by MaryAlice Bitts-Jackson
When John Patrick Shanley was 10 years old, he wrote a short story about an obstacle lodged in his throat that prevented him from speaking. It was a powerful theme, and one the young writer would revisit many times in his work. But it would be decades before he would discover the power of his own true voice.
One of America's foremost playwrights, Shanley came to campus to serve a residency as the 2016-17 Stellfox Distinguished Writer. Speaking with students in writing and theatre classes, he recalled his long artistic journey and offered advice and inspiration to students exploring similar paths. “He’s a true artistic leader of our day,” said Sarah Zimmer ’17 (theatre arts, history), who became a fan after reading Shanley’s works as part of a theatre class, “and we’re honored to have such a prominent artist sharing his experiences with us.”
The youngest of five children, Shanley grew up in the Bronx, N.Y., the son of an immigrant meatpacker, and attended Catholic schools. He served stateside as a Marine during the Vietnam War and discovered his passion for theatre while studying playwriting at New York University. He wrote several off-Broadway plays before creating his best-known work, Doubt, a 2005 Broadway production inspired by a relative's experience with a priest who was convicted of child molestation.
The play won four Tony awards, a Drama Desk award and the Pulitzer Prize. Other theatrical works include the critically acclaimed Outside Mullingar, The Prodigal Son, and Danny and the Deep Blue Sea. Shanley is also a screenwriter with nine films to his credit, most notably, the 2008 film adaptation of Doubt, starring Meryl Streep and Philip Seymour Hoffman, which he directed; and the 1987 film Moonstruck (Cher, Nicholas Cage), which won three Academy Awards, including best screenplay, and the Writers Guild of America’s 2009 Lifetime Achievement In Writing. His other screenplays include Five Corners (special jury prize, Barcelona Film Festival); Alive; Joe Versus the Volcano, which he directed; and Live From Baghdad (Emmy nomination).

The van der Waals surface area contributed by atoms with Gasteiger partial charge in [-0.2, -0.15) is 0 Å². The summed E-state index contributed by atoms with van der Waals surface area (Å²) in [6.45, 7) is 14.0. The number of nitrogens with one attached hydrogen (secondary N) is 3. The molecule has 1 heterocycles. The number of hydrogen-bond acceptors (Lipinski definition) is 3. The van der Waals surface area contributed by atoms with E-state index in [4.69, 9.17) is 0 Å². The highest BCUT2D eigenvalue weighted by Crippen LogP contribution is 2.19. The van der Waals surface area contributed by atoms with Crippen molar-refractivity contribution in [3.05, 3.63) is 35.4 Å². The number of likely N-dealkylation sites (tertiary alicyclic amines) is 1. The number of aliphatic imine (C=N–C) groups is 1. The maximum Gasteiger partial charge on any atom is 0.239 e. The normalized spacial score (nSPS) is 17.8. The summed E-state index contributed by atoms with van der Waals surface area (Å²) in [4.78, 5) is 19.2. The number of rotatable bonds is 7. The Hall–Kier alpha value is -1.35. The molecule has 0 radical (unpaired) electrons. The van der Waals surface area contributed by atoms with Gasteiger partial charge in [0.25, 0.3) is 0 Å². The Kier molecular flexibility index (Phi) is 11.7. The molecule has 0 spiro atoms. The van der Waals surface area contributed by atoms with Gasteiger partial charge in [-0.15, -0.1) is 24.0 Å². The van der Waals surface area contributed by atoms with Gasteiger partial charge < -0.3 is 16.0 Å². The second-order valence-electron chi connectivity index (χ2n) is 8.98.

Shanley visited Dickinson through the Harold and Ethel L. Stellfox Visiting Scholars and Writers Program, established by Jean Louise Stellfox, a 1960 graduate of Dickinson who was inspired to become an English teacher after meeting Robert Frost during the poet’s visit to Dickinson in 1959. Named in honor of Jean’s parents, the program brings renowned literary figures to campus. Previous Stellfox Award recipients include Ian McEwan, Rita Dove, Edward Albee, Paul Muldoon, Margaret Atwood, Mario Vargas Llosa, Maxine Kumin, Richard Russo, Edwidge Danticat, David Henry Hwang and Lorrie Moore.
As the 2016 visiting writer, Shanley visited theatre and screenwriting classes, worked with students in a first-year seminar on censored plays and lunched with students in an advanced directing course. He also delivered a public address, an informal Q&A and a book-signing.
John Patrick Shanley speaks with students in a theatre class. Photo by Carl Socolow '77.
Asked to comment on the 2016 presidential election during a Sunday-night event, Shanley elicited applause when he joked that people on both sides of the divide would do well to “sit down together and read ‘Goodnight Moon.’ ” During a Monday-night discussion, the award-winning playwright/screenwriter outlined the challenges he encountered while adapting Doubt—a dialogue-driven work, with a small cast and little action—for the screen (“I sweated over every page.”) He pointed to actors and movies he admires and defined what makes a great drama (“it taps into our fears”) and comedy ("it’s based on savage truth, and if it’s truly funny, the audience is unhinged").
Throughout his residency, Shanley offered inspiration and advice to students exploring writing and directing careers, and he recalled crossroads in his own life, from the writing class that sparked his professional journey to the moment when he learned to tune in “to that low voice of personal truth.”
“When I was starting out, I did not value the truth, my truth. I thought I had to punch it up. It was not until I started going on a different path that I started to have success,” said Shanley, who’s currently working on a comedy, to be staged next fall, as well as a feature film. “When you trust that your life, who you are and what you do is worthy—not what you think you should think and feel—that’s when you can start to tell your own stories, your truth. It’s a beautiful thing.”
Published November 8, 2016